Wednesday, July 16, 2014

Adventures of the mind

Barbara here. I know I have talked before about the joys of armchair travelling while researching a book, but every day I discover new horizons and ideas that make the writing life so exciting. Writers don't need to be limited to writing what they know; we can research what we need to know, and in the process we expand our experiences.

I am currently working on a new book that combines several areas that are new and interesting to me. First, since the novel involves travel to Gros Morne Park and western Newfoundland, I am having a great time studying maps, pictures, and stories about the area. I will be travelling in person to the area later in the summer.  And then during the dark, cold days of winter I will be researching international aid work, particularly in Africa.

But right now, I am immersed in the world of motorcycles. To date, my experience of them is limited to having dated a young man with a motorcycle almost half a century ago. You never really forget the sensation of the wind tearing through your hair, the roar of the engine, the vibrations of the bike and the road, and the feeling of vulnerability along beside much larger cars. But I have never driven one, nor taken one on a road trip with all my gear stashed on the back.

So far I have browsed through internet forums and motorcycle websites, and then spend an afternoon in Powersports here in Ottawa amid a whole floor of shiny new machines, talking to a young man about the kind of bike that a small woman with a dog might buy to tour from Quebec to Newfoundland. Dogs, I've learned, can be great travelling companions and can be transported in a pet carrier on the back of the bike or in a trailer or sidecar. They need to be securely belted in and should wear protection such as goggles. At the moment I have opted for a sidecar, but will be doing more research. I think the image of my character driving side by side with her 40-pound dog in a mini sidecar wearing matching goggles is perfect. But I'd love to hear from readers on the pros and cons of each kind.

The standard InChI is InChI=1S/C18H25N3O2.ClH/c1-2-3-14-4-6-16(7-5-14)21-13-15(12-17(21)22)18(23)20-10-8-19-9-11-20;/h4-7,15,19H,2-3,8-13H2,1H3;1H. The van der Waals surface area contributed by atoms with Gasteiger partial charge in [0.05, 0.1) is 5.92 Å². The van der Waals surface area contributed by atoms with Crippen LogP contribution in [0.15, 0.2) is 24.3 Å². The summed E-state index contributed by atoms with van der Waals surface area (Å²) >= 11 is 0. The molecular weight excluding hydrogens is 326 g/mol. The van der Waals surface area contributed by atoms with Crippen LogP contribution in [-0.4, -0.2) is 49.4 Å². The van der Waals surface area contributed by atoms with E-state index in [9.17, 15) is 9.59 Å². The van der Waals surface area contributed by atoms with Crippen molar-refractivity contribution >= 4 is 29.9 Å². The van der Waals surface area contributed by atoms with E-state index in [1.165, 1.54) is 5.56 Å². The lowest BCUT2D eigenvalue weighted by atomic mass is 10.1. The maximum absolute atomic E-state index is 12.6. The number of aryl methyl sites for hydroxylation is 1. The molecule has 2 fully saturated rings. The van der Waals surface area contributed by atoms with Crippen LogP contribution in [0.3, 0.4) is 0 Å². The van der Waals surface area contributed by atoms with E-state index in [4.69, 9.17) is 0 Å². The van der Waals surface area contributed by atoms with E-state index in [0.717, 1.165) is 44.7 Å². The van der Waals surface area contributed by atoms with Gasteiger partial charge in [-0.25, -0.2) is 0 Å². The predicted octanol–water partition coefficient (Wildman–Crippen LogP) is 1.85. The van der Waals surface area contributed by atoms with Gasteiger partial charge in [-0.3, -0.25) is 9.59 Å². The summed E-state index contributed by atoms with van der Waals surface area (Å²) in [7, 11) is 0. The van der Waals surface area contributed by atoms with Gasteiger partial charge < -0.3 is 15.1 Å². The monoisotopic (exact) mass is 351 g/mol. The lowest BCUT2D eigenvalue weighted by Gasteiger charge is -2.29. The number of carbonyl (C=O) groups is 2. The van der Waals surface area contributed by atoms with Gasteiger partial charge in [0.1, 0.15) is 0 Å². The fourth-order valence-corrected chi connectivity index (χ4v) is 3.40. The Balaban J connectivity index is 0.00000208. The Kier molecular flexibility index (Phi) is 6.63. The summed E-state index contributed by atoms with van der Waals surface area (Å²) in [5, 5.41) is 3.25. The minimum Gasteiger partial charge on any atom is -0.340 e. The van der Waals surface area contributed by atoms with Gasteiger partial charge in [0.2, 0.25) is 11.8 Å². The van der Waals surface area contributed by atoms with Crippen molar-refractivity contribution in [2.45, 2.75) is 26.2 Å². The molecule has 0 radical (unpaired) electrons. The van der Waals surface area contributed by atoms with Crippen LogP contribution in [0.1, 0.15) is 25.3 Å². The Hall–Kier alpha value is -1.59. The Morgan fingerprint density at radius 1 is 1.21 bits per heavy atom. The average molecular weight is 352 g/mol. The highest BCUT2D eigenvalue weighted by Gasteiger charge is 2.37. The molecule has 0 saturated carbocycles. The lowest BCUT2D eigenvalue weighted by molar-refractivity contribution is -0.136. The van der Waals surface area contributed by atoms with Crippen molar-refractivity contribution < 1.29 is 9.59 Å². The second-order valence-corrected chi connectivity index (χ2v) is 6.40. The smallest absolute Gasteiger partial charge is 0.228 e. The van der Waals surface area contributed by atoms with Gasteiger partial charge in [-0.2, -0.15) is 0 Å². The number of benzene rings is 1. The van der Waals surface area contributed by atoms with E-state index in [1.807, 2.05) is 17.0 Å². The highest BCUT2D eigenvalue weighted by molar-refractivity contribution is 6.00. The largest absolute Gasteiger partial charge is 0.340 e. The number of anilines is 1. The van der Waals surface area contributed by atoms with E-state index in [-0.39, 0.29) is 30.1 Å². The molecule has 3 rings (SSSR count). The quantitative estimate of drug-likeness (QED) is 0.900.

Meanwhile I look at every motorcycle on the road and watch what the drivers wear, how they move, how they carry their gear, as well as the kind of bikes they drive. Never having had the least interest in them before, I am now learning all I can. I look forward to my trip to Newfoundland, where I expect to meet many more cruising motorcyclists whose brains I can pick. With any luck, I will be able to bum a few rides on the open road to capture the true feeling.

When a writer ventures into a domain about which we know nothing, it's crucial to get as much information as possible, not just the facts but the sensations, sounds, feelings and emotions that accompany it. Because some reader, somewhere, will be able to spot the errors and feel cheated about the whole story. PD James, for example, apparently made a mistake involving a motorcycle, and received lots of mail correcting her.

What a gift to have an excuse to explore the unknown and experience new thrills, all in the name of writing research. So if you see me streaking down the Queensway on the back of a lime green motorcycle, with a dog in a sidecar wearing matching goggles, know that it will all turn up in a book sometime.

1 comment:

Eileen Goudge said...

Great advice, Barbara. Particularly for those of us who are growing older and--ahem--more sedate. I need to booted now and then to get out and do something different. Lately I've thought about researching fly-fishing for a novel. With your words of advice in mind, I may just take the plunge. Never mind I've never caught a fish bigger than my thumb.